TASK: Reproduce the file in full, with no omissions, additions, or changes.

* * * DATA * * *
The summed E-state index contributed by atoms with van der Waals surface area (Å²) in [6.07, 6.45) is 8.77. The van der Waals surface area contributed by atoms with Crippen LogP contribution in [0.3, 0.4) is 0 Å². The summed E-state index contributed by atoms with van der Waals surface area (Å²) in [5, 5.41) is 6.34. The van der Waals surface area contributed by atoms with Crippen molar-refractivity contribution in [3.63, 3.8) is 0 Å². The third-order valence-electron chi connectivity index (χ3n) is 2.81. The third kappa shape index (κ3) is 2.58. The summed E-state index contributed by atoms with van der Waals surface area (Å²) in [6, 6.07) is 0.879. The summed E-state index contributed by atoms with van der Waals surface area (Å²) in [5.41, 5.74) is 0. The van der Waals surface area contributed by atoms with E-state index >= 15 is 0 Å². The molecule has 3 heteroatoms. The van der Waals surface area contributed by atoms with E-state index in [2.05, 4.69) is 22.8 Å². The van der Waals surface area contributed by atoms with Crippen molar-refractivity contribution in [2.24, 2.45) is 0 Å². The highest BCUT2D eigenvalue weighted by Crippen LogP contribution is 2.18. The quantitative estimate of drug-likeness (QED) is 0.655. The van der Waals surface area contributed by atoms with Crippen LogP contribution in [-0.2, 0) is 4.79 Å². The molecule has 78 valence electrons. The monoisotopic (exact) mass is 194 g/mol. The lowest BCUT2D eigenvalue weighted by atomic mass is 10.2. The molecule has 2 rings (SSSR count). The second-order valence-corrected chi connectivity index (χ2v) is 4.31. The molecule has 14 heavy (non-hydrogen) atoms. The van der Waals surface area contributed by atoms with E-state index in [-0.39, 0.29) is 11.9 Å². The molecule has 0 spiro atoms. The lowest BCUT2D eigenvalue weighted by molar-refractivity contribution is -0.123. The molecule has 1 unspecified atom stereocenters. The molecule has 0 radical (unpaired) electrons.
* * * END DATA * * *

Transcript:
The summed E-state index contributed by atoms with van der Waals surface area (Å²) in [6.07, 6.45) is 8.77. The van der Waals surface area contributed by atoms with Crippen LogP contribution in [0.3, 0.4) is 0 Å². The summed E-state index contributed by atoms with van der Waals surface area (Å²) in [5, 5.41) is 6.34. The van der Waals surface area contributed by atoms with Crippen molar-refractivity contribution in [3.63, 3.8) is 0 Å². The third-order valence-electron chi connectivity index (χ3n) is 2.81. The third kappa shape index (κ3) is 2.58. The summed E-state index contributed by atoms with van der Waals surface area (Å²) in [6, 6.07) is 0.879. The summed E-state index contributed by atoms with van der Waals surface area (Å²) in [5.41, 5.74) is 0. The van der Waals surface area contributed by atoms with E-state index >= 15 is 0 Å². The molecule has 3 heteroatoms. The van der Waals surface area contributed by atoms with E-state index in [2.05, 4.69) is 22.8 Å². The van der Waals surface area contributed by atoms with Crippen molar-refractivity contribution in [2.24, 2.45) is 0 Å². The highest BCUT2D eigenvalue weighted by Crippen LogP contribution is 2.18. The quantitative estimate of drug-likeness (QED) is 0.655. The van der Waals surface area contributed by atoms with Crippen LogP contribution in [-0.2, 0) is 4.79 Å². The molecule has 78 valence electrons. The monoisotopic (exact) mass is 194 g/mol. The lowest BCUT2D eigenvalue weighted by atomic mass is 10.2. The molecule has 2 rings (SSSR count). The second-order valence-corrected chi connectivity index (χ2v) is 4.31. The molecule has 14 heavy (non-hydrogen) atoms. The van der Waals surface area contributed by atoms with E-state index in [-0.39, 0.29) is 11.9 Å². The molecule has 0 spiro atoms. The lowest BCUT2D eigenvalue weighted by molar-refractivity contribution is -0.123. The molecule has 1 unspecified atom stereocenters. The molecule has 0 radical (unpaired) electrons.